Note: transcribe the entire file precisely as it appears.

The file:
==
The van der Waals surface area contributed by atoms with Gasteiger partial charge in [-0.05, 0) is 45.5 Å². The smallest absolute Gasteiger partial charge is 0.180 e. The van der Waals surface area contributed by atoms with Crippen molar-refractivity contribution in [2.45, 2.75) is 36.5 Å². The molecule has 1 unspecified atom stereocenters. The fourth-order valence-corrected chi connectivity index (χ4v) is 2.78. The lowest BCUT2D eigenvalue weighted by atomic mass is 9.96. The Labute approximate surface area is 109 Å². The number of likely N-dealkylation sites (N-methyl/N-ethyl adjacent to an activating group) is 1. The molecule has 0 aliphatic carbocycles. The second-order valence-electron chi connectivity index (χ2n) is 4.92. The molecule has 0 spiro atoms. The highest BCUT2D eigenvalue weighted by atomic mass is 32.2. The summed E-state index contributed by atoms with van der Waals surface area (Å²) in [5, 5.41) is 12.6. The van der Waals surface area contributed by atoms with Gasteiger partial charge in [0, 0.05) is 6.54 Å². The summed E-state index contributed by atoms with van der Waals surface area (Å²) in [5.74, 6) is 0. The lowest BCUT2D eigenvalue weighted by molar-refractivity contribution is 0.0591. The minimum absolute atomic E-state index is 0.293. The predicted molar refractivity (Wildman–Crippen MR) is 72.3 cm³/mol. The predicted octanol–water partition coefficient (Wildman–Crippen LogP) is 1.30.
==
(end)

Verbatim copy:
The van der Waals surface area contributed by atoms with Gasteiger partial charge in [-0.05, 0) is 45.5 Å². The smallest absolute Gasteiger partial charge is 0.180 e. The van der Waals surface area contributed by atoms with Crippen molar-refractivity contribution in [2.45, 2.75) is 36.5 Å². The molecule has 1 unspecified atom stereocenters. The fourth-order valence-corrected chi connectivity index (χ4v) is 2.78. The lowest BCUT2D eigenvalue weighted by atomic mass is 9.96. The Labute approximate surface area is 109 Å². The number of likely N-dealkylation sites (N-methyl/N-ethyl adjacent to an activating group) is 1. The molecule has 0 aliphatic carbocycles. The second-order valence-electron chi connectivity index (χ2n) is 4.92. The molecule has 0 spiro atoms. The highest BCUT2D eigenvalue weighted by atomic mass is 32.2. The summed E-state index contributed by atoms with van der Waals surface area (Å²) in [5, 5.41) is 12.6. The van der Waals surface area contributed by atoms with Gasteiger partial charge in [0, 0.05) is 6.54 Å². The summed E-state index contributed by atoms with van der Waals surface area (Å²) in [5.74, 6) is 0. The lowest BCUT2D eigenvalue weighted by molar-refractivity contribution is 0.0591. The minimum absolute atomic E-state index is 0.293. The predicted molar refractivity (Wildman–Crippen MR) is 72.3 cm³/mol. The predicted octanol–water partition coefficient (Wildman–Crippen LogP) is 1.30.